Cocaine can be delivered to your door more quickly than a takeaway pizza in England and Scotland, a shock survey has found.
Over a third of cocaine users who were quizzed said they could get the drug delivered within half an hour.
Only 12 percent of people in England and 19 percent of Scots said they could get a pizza in the same time frame.
The results place England and Scotland fifth and sixth respectively in the world rankings for use of the class A drug, according to the 2018 Global Drug Survey.
The report said dealers were competing for customers not only through product quality but through the speed of delivery, with easy access and higher purity “likely to lead to escalating use and harms among people.”
The report said: “With many cities covered with CCTV cameras, traditional street dealing is becoming less attractive to many suppliers and consumers.”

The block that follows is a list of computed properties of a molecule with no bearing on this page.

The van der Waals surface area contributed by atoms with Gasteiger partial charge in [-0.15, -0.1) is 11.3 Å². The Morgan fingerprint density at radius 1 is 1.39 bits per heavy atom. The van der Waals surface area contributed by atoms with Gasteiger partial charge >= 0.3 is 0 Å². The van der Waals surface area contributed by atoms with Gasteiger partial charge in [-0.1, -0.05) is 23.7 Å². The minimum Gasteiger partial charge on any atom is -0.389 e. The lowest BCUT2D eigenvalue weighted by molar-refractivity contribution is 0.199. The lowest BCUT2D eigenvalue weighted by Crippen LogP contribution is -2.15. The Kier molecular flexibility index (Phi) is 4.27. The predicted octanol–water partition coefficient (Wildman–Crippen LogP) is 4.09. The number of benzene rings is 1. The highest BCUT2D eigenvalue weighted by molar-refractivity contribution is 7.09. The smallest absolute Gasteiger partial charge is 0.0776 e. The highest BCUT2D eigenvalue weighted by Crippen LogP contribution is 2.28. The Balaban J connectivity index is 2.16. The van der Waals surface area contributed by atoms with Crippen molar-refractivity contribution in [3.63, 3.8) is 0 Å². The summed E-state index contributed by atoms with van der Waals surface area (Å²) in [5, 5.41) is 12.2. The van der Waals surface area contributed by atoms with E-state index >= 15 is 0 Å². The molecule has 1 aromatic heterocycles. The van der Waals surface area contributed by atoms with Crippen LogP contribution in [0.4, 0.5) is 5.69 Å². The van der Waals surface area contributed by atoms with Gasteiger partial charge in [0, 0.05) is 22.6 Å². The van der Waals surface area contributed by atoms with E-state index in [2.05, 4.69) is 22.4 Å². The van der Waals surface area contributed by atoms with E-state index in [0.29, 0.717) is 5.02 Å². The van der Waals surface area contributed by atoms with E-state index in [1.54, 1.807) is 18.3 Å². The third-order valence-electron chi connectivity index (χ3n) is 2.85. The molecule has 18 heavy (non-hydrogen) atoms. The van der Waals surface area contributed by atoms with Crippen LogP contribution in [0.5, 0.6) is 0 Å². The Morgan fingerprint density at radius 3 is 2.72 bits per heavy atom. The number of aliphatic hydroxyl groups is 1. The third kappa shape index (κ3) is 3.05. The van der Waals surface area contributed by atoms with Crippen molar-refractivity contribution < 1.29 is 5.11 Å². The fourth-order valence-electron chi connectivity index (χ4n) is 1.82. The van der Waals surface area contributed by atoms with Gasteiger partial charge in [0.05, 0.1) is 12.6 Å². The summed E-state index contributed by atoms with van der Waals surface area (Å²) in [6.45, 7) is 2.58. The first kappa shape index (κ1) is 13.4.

“On the other hand, darknet markets allow drugs to be delivered through your letterbox and the rise of encrypted social media platforms makes ordering relatively safe.”
“Thus, it’s not surprising that the next customer service upgrade was going to be the growth of sophisticated and rapid drug delivery services in many of our big cities.”
The report surveyed 130,000 drug users across 44 countries, including more than 5,000 in the UK, about recreational drug use and its impact on health.
Drug users in England were found to consume the second highest amount of cocaine in a single session (0.7 grams), beaten only by Scotland globally.
The report also found a lack of awareness of the health risks associated with drinking alcohol.
A fifth (20.5 percent) of the 3,600 English people surveyed did not believe the warning that most people get little or no health benefit from moderate alcohol use.
Nine percent of people asked in England did not believe that alcohol consumption is directly linked to cancer, while almost two thirds (65 percent) of women under the age of 25 were unaware of the risks.
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